Lot n° 200
15000 - 20000
VIGNY Alfred de (1797-1863).
18 L.A.S. "Alfred de Vigny" or "Alfred", 1820-1830, to Victor
HUGO ; 56 pages in-8, addresses including several with wax stamps, mounted on tabs on wove paper leaves, the whole bound in a volume in-8 burgundy morocco, boards and spine with nerves decorated with nets and a romantic motif gilded with small irons, lining of morocco of the same tone set with a gilded fillet, guards of brocaded silk old gold, double guards, gilded edges (Marius Michel, A. &
Remarkable collection of Vigny's correspondence with Victor Hugo, a precious testimony of the fraternal friendship between the two great romantic poets.
[In 1820, Vigny met Victor Hugo, his younger brother by five years, through their common friends Émile and Antoni Deschamps. Vigny, who was following a military career, had not published anything, while Hugo was already famous. In December, the Conservateur littéraire, founded by the brothers
Hugo, will publish his first texts. We refer in square brackets for each letter to the 1989 edition of Vigny's Correspondence]. [Courbevoie] October 22 [1820. 20-2]. He congratulates "Monsieur Victor" for his Ode on the birth of the Duke of Bordeaux: "You have done a beautiful work on a subject where one always walks on the edge of vulgarity, and never has your foot slipped". He is ill.
"I do nothing, as you think, but dream of some projects for the future, and I have a singular pleasure in forgetting what I have done, I will return to it later to perfect it, but I love new countries. [...] I feel that my imagination is like Phaeton, it dies if it is not free"...
[Orleans February-March 1823. 23-4]. He did not go to embrace Victor before leaving, but (allusions to Eugene Hugo's madness, and to his own thwarted love for Delphine
Gay): "I was ashamed of all these miseries of the heart when I compared them to those great plagues with which we are struck by our own physical nature when it suddenly degrades long before death, and the soul goes away leaving the body standing and smiling like those horrible figures of Herculaneum. Han d'Islande fills his whole mind: "it is a beautiful and great and durable work that you made there. You have accomplished all that I expected when I had in my hands the first chapter.
You have laid the foundations of Walter Scott in France. Your beautiful book will be for us like the bridge from him to us and the passage of his colors to those of France"...
Bordeaux August 26. [23-13]. Comments on the 2nd issue of La Muse française, and Hugo's articles, especially the one on Walter
SCOTT: "I am mortally angry with him for deflowering our history in this way to dress up his noble features in the peasants of Scotland". Then he evokes his work on his poem Satan (which will become Eloa): "I thought, I wrote.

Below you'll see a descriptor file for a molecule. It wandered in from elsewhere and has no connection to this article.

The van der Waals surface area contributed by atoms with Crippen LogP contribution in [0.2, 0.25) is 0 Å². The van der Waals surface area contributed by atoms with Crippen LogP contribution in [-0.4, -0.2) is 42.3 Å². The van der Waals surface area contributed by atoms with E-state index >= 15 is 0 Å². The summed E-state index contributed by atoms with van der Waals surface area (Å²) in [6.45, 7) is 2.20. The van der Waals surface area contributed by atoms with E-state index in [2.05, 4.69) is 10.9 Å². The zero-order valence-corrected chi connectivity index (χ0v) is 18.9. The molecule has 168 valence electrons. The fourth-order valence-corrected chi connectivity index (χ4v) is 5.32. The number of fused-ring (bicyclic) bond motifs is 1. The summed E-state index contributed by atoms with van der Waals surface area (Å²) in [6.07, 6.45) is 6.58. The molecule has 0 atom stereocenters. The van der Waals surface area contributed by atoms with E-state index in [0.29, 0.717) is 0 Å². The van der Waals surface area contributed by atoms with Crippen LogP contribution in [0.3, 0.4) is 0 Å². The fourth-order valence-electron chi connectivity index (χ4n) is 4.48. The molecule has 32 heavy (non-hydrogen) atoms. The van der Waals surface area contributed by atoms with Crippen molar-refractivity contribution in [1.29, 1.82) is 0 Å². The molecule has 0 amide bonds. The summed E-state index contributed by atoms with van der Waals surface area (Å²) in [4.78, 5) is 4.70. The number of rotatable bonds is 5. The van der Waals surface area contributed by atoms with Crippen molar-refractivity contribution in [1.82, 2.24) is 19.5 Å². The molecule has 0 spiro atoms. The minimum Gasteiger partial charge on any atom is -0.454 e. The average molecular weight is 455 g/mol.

Satan is done, that is to say, in the style of my friend Girodet, I have only covered the canvas, everything remains to be retouched"...
[Bordeaux] October 20. [23-29]. On the death of the first son of the Hugos: "What can I say to you, my good friend, except that I weep like you? I do not know why the word "consolation" was created, when the thing does not exist. There is none for those who feel the misfortune completely, as strong as it is"...
May 22, 1824. [24-10]. After Hugo's laudatory article in La Muse française about Eloa, and the publication of the New Odes. "In spite of the illusions of your friendship, in spite of the too great praises of my work, yours is a very beautiful thing, my friend; I know nothing superior to your definition of meditation and inspiration. All the poets of the world owe you gratitude for having made known to the profane vulgar what their nature is [...] You have not looked far for your model, you have descended into yourself. You also found there this fraternal friendship of which you speak with so much charm and that I have also so well for you". Hugo must make "a beautiful article for the death of Lord Byron"...
[Oloron] July 25. [24-18]. On the scuttling of the review La Muse française. "I do not understand anything of what one writes to me, dear friend, but from the bottom of my mountains it seems to me that we make a foolishness. What the Muse would cease when it became a power? It would be better if men driven out of all the sea ports and exiled on the ocean would think of burning their ship". As for him, he works, "and I find myself happy to no longer see literature in order to better live with poetry". He would like to know what Chateaubriand thought of Eloa...
He concludes: "Let us always fight. We are both called Victor, which means victor in the classical language"...
Pau October 5. [24-27]. "Boredom surrounds me, I live alone, the Pirenees are before my eyes, and you can believe that I do not write! I do not stop thinking that to write all that would accumulate in my head. I have f
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